Trading Curb Definition

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Trading Curb Definition

What Is a Trading Curb?

A trading curb, sometimes known as a “circuit breaker,” is the temporary suspension of trade in order to rein in excess volatility and restore order.

Markets are termed to be “curbs in” when such a standstill occurs.

Key Takeaways

  • A trade curb is a brief pause to trading that is designed to reduce panic selling on US stock exchanges.
  • Trading halts were originally introduced after the Oct. 19, 1987, stock market disaster to assist avoid negative feedback loops and lessen intraday volatility.
  • The S&P 500 Index is utilized for daily estimates of three trading curb levels that, if achieved, would result in trade halts.

Understanding Trading Curbs

A trading curb, governed by Securities and Exchange Commission (SEC) Rule 80B, is a temporary limitation on trading in a specific securities or market, aimed to decrease excess volatility. Trading restrictions were originally imposed after the stock market disaster on October 19, 1987 (dubbed “Black Monday”), since program trading was deemed to be the principal cause of the catastrophe. In reaction to the so-called Flash Crash of May 6, 2010, the regulation was revised in 2013.

The goal of trading limits is to give the market a chance to recover its breath after being jolted by severe volatility. Temporary trading halts allow market players time to consider how they will react to substantial and unexpected swings in market indexes or individual stocks when the restrictions are restored. All shares, options, and futures traded on US exchanges are subject to the circuit breakers.

Some experts argue that trading limits are disruptive and artificially volatile because they induce orders to pile near the limit level and reduce liquidity. Circuit breakers’ detractors claim that allowing the market to flow freely, without any halts, would result in a more constant equilibrium.

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Curbs In Levels

The S&P 500 Index is the reference index for daily computations of three breakpoints (Levels 1, 2, and 3) that would result in trade halts.

  • Level 1 is a 7% drop from the previous day’s closing of the S&P 500 Index, resulting in a 15-minute trading pause; however, if the 7% drop happens within 35 minutes of market closure, no halt is imposed.
  • Level 2 is a 13% drop that will likewise result in a 15-minute halt; similarly, there will be no trade suspension if the 13% drop happens within 35 minutes of market closing.
  • Level 3 is a 20% decrease, which will result in the stock market shutting for the rest of the day.

A trading halt is implemented on an individual security if there is a 10% change in the value of a security that is a member of the S&P 500 Index, Russell 1000 Index, or QQQ ETF (exchange-traded fund) within a five-minute time frame, a 30% change in the value of a security whose price is equal to or greater than $1 per share, or a 50% change in the value of a security whose price is less than $1 per share.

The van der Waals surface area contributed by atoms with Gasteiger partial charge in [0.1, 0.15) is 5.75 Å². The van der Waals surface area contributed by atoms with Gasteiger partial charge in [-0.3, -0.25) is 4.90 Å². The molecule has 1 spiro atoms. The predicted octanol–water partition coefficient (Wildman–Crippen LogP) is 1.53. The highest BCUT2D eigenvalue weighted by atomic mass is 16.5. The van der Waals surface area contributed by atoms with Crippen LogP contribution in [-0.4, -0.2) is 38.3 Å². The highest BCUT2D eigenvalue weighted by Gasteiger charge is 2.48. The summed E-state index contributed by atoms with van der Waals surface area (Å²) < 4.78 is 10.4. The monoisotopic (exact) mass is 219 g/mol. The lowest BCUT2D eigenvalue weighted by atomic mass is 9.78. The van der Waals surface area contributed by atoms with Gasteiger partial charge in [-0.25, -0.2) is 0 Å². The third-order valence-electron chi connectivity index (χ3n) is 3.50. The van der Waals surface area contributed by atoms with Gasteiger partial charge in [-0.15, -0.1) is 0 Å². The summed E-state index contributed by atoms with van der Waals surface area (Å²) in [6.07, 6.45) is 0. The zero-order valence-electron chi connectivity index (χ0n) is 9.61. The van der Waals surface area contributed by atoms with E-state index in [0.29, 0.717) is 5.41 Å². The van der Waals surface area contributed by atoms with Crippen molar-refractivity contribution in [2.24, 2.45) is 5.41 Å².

Individual securities may have trading limits imposed if the price is rising or falling. Circuit breakers related to broad market indexes, on the other hand, are only activated when prices fall.

History of Trading Curbs

On October 19, 1987, known as Black Monday, major financial markets throughout the globe plummeted, causing a domino effect. In the United States, the Dow Jones Industrial Average (DJIA), which acts as a broad barometer of the status of the stock market and economy as a whole, fell by 508 points (22.61%).

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Following the disaster, then-President Ronald Reagan formed a team of specialists. Reagan charged them with developing standards and boundaries to avoid a catastrophic market meltdown from occurring again. The Brady Commission stated that the reason of the collapse was a lack of communication due to a rapid market, which led to misunderstanding among traders and the market’s freefall.

To address this issue, they devised a circuit breaker, sometimes known as a curb, which would cease trading when the market reached a specific level of loss. This momentary halt in trading was intended to allow traders time to converse with one another. The circuit breaker’s initial purpose was not to avoid severe market fluctuations, but to provide time for this communication.

Since then, further trading restrictions have been implemented and come and gone, including a five-day trading restriction program in November 2007.

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